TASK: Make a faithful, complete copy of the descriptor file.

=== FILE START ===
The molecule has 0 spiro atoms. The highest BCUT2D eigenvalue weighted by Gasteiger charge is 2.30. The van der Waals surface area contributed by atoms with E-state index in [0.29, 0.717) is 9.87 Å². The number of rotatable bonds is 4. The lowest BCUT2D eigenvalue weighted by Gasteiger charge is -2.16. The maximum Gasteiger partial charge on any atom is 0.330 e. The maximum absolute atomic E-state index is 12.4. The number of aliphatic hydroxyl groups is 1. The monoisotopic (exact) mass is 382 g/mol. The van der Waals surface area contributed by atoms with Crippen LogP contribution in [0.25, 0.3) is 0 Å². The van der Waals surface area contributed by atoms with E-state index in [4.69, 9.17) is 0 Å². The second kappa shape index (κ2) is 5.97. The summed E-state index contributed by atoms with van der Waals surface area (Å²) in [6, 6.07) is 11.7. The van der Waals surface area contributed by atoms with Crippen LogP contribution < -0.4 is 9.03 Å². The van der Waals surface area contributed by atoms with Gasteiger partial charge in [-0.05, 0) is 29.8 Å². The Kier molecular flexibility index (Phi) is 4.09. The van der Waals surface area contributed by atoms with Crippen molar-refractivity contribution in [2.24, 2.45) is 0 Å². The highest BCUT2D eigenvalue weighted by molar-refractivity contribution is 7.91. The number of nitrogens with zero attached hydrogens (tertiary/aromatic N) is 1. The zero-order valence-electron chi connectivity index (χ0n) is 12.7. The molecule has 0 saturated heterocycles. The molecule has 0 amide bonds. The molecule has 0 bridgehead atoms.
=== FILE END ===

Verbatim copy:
The molecule has 0 spiro atoms. The highest BCUT2D eigenvalue weighted by Gasteiger charge is 2.30. The van der Waals surface area contributed by atoms with E-state index in [0.29, 0.717) is 9.87 Å². The number of rotatable bonds is 4. The lowest BCUT2D eigenvalue weighted by Gasteiger charge is -2.16. The maximum Gasteiger partial charge on any atom is 0.330 e. The maximum absolute atomic E-state index is 12.4. The number of aliphatic hydroxyl groups is 1. The monoisotopic (exact) mass is 382 g/mol. The van der Waals surface area contributed by atoms with Crippen LogP contribution in [0.25, 0.3) is 0 Å². The van der Waals surface area contributed by atoms with E-state index in [4.69, 9.17) is 0 Å². The second kappa shape index (κ2) is 5.97. The summed E-state index contributed by atoms with van der Waals surface area (Å²) in [6, 6.07) is 11.7. The van der Waals surface area contributed by atoms with Crippen LogP contribution < -0.4 is 9.03 Å². The van der Waals surface area contributed by atoms with Gasteiger partial charge in [-0.05, 0) is 29.8 Å². The Kier molecular flexibility index (Phi) is 4.09. The van der Waals surface area contributed by atoms with Crippen molar-refractivity contribution in [2.24, 2.45) is 0 Å². The highest BCUT2D eigenvalue weighted by molar-refractivity contribution is 7.91. The number of nitrogens with zero attached hydrogens (tertiary/aromatic N) is 1. The zero-order valence-electron chi connectivity index (χ0n) is 12.7. The molecule has 0 saturated heterocycles. The molecule has 0 amide bonds. The molecule has 0 bridgehead atoms.